The people are disconnected. They isolate themselves from their vacant surroundings. The landscape is littered with parking lots, defunct factories, lengthy expressways, woods with much surface area, and spacey developments. The open space is so wide and so empty that the people seek comfort within the confines their cars and within the sight-blocking aisles of immense suburban supermarkets.
To travel is to drive. For when the nearest strip mall is four miles out on the highway, to drive is a necessity. Driving takes away the casual interaction between pedestrians in a sidewalk, the intrigue of multicultural shops, the variety, the diversity. It is not even efficient for the traveler, for miles could be meters. The human drives from an immaculate house down an immaculate road to an immaculate highway that leads to an immaculately generic strip mall with immaculately generic shops that sell immaculately generic products produced by immaculately generic corporations, sincerely immaculately generic and insincere corporations.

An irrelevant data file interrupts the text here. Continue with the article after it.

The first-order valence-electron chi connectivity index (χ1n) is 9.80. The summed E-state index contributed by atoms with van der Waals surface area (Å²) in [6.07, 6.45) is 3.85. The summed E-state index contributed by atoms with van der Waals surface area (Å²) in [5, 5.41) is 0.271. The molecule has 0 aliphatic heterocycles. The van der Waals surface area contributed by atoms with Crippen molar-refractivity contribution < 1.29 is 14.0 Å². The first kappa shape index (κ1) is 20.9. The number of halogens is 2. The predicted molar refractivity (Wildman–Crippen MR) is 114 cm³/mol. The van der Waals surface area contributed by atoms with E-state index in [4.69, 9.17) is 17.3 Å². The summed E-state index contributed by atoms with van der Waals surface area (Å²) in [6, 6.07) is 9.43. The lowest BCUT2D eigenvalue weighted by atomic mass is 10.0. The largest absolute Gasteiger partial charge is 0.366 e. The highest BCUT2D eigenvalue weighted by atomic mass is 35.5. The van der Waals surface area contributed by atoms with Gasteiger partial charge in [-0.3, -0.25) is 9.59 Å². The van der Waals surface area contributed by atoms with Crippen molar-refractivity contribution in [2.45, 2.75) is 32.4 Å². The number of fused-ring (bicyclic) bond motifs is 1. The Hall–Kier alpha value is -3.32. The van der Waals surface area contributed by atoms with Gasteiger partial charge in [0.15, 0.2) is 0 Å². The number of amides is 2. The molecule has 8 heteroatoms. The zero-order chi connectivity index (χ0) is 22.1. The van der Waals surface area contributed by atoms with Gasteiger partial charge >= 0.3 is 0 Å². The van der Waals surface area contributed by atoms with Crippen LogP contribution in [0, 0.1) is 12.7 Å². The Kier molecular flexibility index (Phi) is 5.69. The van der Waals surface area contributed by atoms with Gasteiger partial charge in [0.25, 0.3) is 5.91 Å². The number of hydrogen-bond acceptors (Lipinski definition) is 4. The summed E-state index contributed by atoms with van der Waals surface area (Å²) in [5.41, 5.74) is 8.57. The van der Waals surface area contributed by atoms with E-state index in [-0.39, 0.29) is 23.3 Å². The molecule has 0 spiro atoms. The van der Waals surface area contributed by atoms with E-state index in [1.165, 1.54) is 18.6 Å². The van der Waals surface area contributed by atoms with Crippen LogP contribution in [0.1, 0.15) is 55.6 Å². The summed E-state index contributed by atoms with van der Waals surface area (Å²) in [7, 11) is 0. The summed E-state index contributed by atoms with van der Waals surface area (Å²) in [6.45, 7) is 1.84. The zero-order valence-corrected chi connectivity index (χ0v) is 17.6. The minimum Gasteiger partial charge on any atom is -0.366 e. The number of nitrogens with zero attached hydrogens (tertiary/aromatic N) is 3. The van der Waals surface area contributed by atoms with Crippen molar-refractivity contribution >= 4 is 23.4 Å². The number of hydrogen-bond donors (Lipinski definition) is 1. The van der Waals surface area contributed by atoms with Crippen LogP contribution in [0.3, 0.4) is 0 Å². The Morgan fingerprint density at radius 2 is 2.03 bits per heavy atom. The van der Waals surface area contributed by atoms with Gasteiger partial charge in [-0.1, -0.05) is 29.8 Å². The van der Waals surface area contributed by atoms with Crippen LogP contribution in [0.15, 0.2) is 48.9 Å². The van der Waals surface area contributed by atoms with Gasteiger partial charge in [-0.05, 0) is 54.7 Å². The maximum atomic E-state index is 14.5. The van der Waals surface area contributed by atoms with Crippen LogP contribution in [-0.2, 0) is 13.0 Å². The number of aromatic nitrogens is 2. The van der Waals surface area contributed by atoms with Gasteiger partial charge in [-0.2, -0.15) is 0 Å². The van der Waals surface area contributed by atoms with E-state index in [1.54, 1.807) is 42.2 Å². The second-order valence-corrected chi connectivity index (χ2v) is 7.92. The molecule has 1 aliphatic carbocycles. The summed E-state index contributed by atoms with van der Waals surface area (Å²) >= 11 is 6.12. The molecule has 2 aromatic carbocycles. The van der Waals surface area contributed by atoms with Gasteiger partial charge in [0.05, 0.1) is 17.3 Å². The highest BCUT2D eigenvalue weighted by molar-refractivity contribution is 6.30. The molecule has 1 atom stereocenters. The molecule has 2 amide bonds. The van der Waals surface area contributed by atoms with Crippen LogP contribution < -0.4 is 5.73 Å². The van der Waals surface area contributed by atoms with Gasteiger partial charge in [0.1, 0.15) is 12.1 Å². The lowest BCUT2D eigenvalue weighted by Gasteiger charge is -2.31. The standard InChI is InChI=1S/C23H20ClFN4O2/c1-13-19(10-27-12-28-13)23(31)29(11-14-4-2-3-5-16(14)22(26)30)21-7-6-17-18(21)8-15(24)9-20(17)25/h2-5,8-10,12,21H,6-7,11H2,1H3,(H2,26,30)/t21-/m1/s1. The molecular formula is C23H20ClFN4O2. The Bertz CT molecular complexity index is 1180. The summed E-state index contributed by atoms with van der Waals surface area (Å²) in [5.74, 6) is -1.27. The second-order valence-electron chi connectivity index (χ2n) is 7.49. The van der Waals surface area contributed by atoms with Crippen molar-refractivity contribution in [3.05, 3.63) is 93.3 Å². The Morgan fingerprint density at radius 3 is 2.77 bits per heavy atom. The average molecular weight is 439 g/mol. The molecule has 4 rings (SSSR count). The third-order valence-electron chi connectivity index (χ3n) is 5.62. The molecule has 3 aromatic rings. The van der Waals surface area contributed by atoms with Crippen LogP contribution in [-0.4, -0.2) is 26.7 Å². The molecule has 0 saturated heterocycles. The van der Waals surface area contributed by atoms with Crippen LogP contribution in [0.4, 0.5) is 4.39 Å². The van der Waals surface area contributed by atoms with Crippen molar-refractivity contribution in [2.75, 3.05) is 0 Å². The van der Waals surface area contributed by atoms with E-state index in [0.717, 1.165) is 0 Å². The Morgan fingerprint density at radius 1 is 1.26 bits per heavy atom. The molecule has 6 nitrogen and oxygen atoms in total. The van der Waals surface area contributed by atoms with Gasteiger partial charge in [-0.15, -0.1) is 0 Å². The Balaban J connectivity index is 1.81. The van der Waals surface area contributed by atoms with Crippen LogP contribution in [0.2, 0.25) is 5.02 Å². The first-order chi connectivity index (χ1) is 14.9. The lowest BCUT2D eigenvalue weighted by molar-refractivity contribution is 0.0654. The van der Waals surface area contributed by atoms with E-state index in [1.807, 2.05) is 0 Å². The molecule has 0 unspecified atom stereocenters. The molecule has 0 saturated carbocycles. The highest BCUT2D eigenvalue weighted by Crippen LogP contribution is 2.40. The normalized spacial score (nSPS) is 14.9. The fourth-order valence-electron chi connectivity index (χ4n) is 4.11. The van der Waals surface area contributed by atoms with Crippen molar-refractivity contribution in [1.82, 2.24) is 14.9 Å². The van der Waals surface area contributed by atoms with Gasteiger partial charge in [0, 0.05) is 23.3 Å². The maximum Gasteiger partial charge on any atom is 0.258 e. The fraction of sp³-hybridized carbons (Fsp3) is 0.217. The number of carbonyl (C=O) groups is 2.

Culture gets smothered by tires moving at 70 miles per hour and doesn’t even have the chance to fester before it has been rolled down and become part of the highway.
The houses look like they have been cut out of white dough with a generic cookie cutter and slammed down onto empty lots far removed from anywhere useful. The developments are endless. One ends and after a brief forest another begins. They are ugly, similar, and inhospitable.
American culture is based on interaction, in assimilation, in acceptance, in democracy. These suburbs illustrate isolation and separation. They are cultural vacuums. They are created and run by lifeless droning corporations.
Suburbia is taking over, slowly but surely. The Washington metro area is expected to increase 80 percent in land area by 2030. Los Angeles grew 45 percent in population and 300 percent in land area between 1970 and 1990. Decentralization must not keep decaying our cities. Bokonovsky groups of identical houses in homogenous developments miles from where people need to be will make for a nightmarish Brave New World.